Each year, at the Epson State Awards, members of the Australian Institute of Professional Photography (AIPP) enter their very best images into one of nine categories; Portrait, Wedding, Family, Landscape Commercial, Illustrative, Travel, Documentary or Contemporary, aiming to receive the ultimate award of State Professional Photographer of the Year.
For the first two years of your AIPP membership you are an ‘Emerging Member’, as I am. This gives you the opportunity to enter up to 9 images into the State Awards which puts you in the running for the title of State Emerging Photographer of the Year.
Each photograph is assessed by a panel of five judges. Each judge scores the print out of 100 and the panel’s average is the final score. The final score determines the following results:
95 – 100 Gold with Distinction
90 – 94 Gold
85 – 89 Silver with Distinction
80 – 84 Silver
78 – 79 High Professional Practice but not quite award standard
70 – 77 Professional Practice Standard
50 – 69 Below Professional Practice
This year, for the first time, draining my bank account but with some amazing support from Paul, Dave and Miriam at my local lab-Atkins, my mentor and the amazing photography tour goddess- Sue at Informal Photo Tours, and my family and friends, I put on my brave boots and entered the SA Awards (SAPPA’s). From my three photographs entered, all in the travel category, I received two silver awards, making me a Finalist for SA Emerging Photographer of the year and I would like to share them all with you!
The Jolly Man At Jobhai Palace
Just under an hour from Agra you will find Johbhai Palace, built by Akbar the Great for his favourite wife (for producing a son), Jodha Bai. Wandering the grounds of the beautiful palace we met this jolly character, who turned out to be the ‘cousin’ of our tour guide!
We couldn’t miss the opportunity to grab a picture or two of this expressive man with his one betel-nut-stained tooth! And didn’t he absolutely love the camera (and maybe the attention too)!
Windows Of Jodhpur
If you know me then you probably know I’m really bad at being a twenty-something year old. On Saturday nights when most our out partying or even just relaxing in general, you’ll find me in my office, probably researching a new photoshop technique or listening to a business podcast. The one thing I am good at to confirm my age is sleeping in. I love love love to sleep in. While travelling, no matter if I’m in a tent by the sea, the smelliest dorm in Prague or in a 5 star hotel in Kolkata- I enjoy rising early to explore in morning light. Rajasthan was no different, excited to get out with the others in the amazing golden light.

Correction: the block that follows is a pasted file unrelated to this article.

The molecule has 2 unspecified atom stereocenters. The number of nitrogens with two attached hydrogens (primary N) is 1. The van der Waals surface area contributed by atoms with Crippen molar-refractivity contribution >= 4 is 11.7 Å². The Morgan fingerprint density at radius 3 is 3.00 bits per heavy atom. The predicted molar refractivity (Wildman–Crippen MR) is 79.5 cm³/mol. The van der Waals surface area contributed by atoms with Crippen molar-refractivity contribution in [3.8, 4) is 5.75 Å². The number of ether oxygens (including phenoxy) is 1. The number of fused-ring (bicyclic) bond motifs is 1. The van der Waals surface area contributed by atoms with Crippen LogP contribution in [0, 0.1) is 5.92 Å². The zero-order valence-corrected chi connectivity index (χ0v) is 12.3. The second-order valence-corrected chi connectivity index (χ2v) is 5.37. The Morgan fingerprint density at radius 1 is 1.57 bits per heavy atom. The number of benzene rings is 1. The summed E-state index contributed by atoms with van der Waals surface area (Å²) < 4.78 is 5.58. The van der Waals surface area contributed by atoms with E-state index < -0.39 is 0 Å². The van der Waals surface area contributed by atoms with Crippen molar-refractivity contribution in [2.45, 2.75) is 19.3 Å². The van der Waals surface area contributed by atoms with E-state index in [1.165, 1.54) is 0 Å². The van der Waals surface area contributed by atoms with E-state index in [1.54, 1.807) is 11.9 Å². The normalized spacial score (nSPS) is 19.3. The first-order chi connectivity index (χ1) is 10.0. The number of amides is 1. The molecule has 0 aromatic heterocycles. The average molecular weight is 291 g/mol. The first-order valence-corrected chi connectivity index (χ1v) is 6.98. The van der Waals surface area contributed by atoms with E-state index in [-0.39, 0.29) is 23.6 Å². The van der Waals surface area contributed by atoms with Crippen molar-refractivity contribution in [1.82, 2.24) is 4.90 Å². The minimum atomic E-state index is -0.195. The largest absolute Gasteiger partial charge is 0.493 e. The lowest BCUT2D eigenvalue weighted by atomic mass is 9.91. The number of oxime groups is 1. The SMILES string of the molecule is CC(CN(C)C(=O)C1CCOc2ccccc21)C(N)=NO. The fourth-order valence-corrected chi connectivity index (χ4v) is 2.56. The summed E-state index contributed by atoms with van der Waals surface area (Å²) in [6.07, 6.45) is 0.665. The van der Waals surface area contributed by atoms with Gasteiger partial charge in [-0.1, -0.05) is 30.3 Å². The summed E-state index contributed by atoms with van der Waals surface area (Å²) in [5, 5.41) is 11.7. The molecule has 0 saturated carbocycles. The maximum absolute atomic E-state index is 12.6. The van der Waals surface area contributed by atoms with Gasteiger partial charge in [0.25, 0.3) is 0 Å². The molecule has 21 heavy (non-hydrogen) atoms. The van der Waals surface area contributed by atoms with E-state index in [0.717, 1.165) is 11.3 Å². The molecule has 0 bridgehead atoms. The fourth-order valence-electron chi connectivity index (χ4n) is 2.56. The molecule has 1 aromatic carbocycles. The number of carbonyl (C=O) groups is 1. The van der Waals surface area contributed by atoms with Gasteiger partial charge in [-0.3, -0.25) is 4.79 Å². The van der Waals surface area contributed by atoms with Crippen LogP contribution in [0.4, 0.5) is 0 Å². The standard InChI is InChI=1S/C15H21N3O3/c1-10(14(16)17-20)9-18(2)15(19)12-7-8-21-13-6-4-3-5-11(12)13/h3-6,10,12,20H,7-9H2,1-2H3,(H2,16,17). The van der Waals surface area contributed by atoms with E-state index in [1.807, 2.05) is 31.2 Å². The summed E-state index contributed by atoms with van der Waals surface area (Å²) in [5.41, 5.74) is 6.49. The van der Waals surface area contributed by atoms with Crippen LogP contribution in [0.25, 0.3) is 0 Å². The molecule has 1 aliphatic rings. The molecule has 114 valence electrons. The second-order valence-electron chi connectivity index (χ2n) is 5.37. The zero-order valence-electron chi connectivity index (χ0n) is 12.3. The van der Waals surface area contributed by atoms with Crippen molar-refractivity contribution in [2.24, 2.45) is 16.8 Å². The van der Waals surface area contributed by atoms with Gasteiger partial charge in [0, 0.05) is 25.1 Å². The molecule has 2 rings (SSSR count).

This particular morning I was so grateful for my travellers energy. It was early in our trip and it was the day I fell in love with India. We hit the streets as the sun had just risen. Woman sat among piles of grass, selling it to the passerbys to feed to the street cows. Men laughed at the Chai stands. Manged street dogs searched among rubbish for scraps. We tasted tradition street breakfast. We chatted with old men. We watched children heading off to school- all stopping to ask for pens!
I wandered from the group most of the morning. Always behind or ahead. Being alone, weaving the paths between the blue walls of the city, off a tourist track, opened many doors. Literally. An elder woman invited me down her path to introduce her family to the tourist. Fathers asked for pictures of their shy daughters. And young children surrounded me reaching for my hand.
I mostly enjoyed the experience but occasionally, an image would unfold in front of me calling my camera to my eye. This black and white image above was one of those. I was enjoying the architecture, following the columns up when I saw this scene. Six small children, completely oblivious to me below them, watched as others passed below them. The older boy held a toy gun, playing a game of his own. A younger boy nagged him to share. A girl with long braided hair giggled with the boy beside her. And at the other end a dad lifted a baby to see beside his sibling. For a little while I stood still, enjoying the scene. I’m a lazy photographer at times, and so with my long lens on I began photographing the little stories in each window- but the rest of the story got lost. I forced myself to change lenses- hoping the kids wouldn’t disappear in the meantime.